Soon concerns arose as to the hygiene of this practice as cups were washed in dirty water or not at all in between customers. One newspaper reported that the Italians boiled up the custard mix in the same saucepans used to wash their clothes although another reported that, in fact, the Italian community seemed to have higher standards of hygiene than its British counterparts!

Life was not easy for the Italians and our family lived in the poor areas around Windsor, Croydon and Reading, eventually moving to Swansea. Some of the family would sell ice cream and the others were street musicians entertaining the crowds perhaps while these had their penny lick!

With ice creams being a seasonal product, especially in cold Britain, the Italians would change to selling hot chestnuts and potatoes in the winter months. There was a lot of competition and this led to many of the community relocating to other cities eventually establishing cafés and ice cream parlours all over Britain, many of which are still in business today.

With the worries over the ‘unhygienic’ penny licks and the fact that the cups broke easily, ice cream vendor Italo Marchiony had the idea and patented in 1896 in New York the use of a waffle folded into the shape of a cup. It became known as a “toot” perhaps because the Italian vendors encouraged customers to eat it all by saying “tutti” (all). The waffle ice cream cone soon replaced the penny licks, being more convenient and definitely more hygienic! Others developed and patented machines for making edible ice cream cones/wafers and mass production began, developing into the vast industry of today.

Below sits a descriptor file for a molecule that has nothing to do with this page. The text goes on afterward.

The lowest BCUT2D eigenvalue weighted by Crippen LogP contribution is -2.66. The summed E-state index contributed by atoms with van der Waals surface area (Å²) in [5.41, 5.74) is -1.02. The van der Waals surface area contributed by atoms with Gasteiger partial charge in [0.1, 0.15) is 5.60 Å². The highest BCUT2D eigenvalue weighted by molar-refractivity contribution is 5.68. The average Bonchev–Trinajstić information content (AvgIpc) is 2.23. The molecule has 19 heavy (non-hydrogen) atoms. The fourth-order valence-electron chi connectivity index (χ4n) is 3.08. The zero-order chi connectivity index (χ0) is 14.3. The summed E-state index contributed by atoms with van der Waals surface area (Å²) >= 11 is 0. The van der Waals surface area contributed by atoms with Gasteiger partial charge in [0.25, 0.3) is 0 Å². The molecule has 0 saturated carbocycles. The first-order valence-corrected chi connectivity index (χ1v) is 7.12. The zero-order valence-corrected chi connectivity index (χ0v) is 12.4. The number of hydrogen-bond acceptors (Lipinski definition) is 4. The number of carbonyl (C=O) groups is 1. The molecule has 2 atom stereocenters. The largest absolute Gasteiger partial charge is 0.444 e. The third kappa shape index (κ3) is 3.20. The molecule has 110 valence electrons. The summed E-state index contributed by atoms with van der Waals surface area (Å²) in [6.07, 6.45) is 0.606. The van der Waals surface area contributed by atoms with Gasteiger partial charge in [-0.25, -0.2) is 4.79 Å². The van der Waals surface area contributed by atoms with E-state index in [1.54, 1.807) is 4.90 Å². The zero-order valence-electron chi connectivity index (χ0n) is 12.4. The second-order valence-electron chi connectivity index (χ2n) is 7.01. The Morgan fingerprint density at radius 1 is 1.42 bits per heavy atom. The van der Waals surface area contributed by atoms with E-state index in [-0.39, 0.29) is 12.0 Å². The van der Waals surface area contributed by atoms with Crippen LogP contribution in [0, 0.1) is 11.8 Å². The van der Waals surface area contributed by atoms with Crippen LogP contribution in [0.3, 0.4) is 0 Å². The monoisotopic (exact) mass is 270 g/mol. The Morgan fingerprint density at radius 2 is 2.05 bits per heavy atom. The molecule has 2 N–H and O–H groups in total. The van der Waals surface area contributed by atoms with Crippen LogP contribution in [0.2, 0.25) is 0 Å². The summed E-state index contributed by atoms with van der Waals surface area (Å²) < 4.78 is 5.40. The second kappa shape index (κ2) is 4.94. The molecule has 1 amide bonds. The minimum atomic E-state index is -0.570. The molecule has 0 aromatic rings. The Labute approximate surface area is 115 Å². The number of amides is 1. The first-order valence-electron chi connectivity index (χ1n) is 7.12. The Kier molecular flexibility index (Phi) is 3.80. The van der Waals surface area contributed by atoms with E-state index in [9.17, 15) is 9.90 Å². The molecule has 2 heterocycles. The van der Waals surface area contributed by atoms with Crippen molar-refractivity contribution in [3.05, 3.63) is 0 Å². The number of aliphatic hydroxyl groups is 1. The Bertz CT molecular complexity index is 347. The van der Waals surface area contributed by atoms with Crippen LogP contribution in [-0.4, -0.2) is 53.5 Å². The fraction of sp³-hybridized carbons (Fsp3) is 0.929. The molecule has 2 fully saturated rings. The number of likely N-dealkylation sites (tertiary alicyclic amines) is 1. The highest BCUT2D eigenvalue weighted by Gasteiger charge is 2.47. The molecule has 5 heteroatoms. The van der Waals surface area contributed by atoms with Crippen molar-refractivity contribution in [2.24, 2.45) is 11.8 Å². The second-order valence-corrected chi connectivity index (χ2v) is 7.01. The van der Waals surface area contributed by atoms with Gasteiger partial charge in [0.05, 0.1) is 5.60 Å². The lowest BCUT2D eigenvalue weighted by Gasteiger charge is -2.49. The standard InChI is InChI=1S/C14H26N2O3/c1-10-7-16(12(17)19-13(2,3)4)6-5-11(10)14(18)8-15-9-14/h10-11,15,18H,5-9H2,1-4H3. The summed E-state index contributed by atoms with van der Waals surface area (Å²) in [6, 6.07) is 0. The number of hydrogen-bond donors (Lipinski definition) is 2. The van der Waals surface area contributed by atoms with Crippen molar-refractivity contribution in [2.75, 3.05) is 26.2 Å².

Nowadays, most ice cream consumed is purchased to eat at home but we like to go to our local ice cream shop, Gelados & Companhia in Carvoeiro, established and run by the Conduto family since 2005. It was a brave new venture for the family who had no connections to the ice cream industry. Every year Sílvia and her husband Carlos visit the international ice cream fair in Italy to keep abreast of new developments and get ideas for recipes.

With their two daughters, Ana and Carolina, they have made the business the success it is today. Huge queues form as people wait to choose from the 24 flavours on sale each time. The ice cream is homemade and in total the family has 80 different recipes, working with seasonal fruits and products.

I was fascinated to find out that there are hot or cold ice cream flavours which are sold according to the season. Mon Cherry and Whisky are saved for the winter months and for the summer the Caipirinha flavour is extremely refreshing!

Four local specialties, the Dom Rodrigo and Doce Fino made with eggs and almonds, rice pudding and the surprising bestseller fig, almond and carob ice cream, are always available. The only problem is knowing which to choose and whether to have it on their delicious crepes and waffles.

The Gelados & Companhia staff wear t-shirts saying “Life is better with ice cream” and with summer temperatures this year hitting the 40s that is certainly true!

So now you know!

By Isobel Costa

Isobel Costa works full time and lives on a farm with a variety of pet animals! In her spare time, she enjoys photography, researching and writing.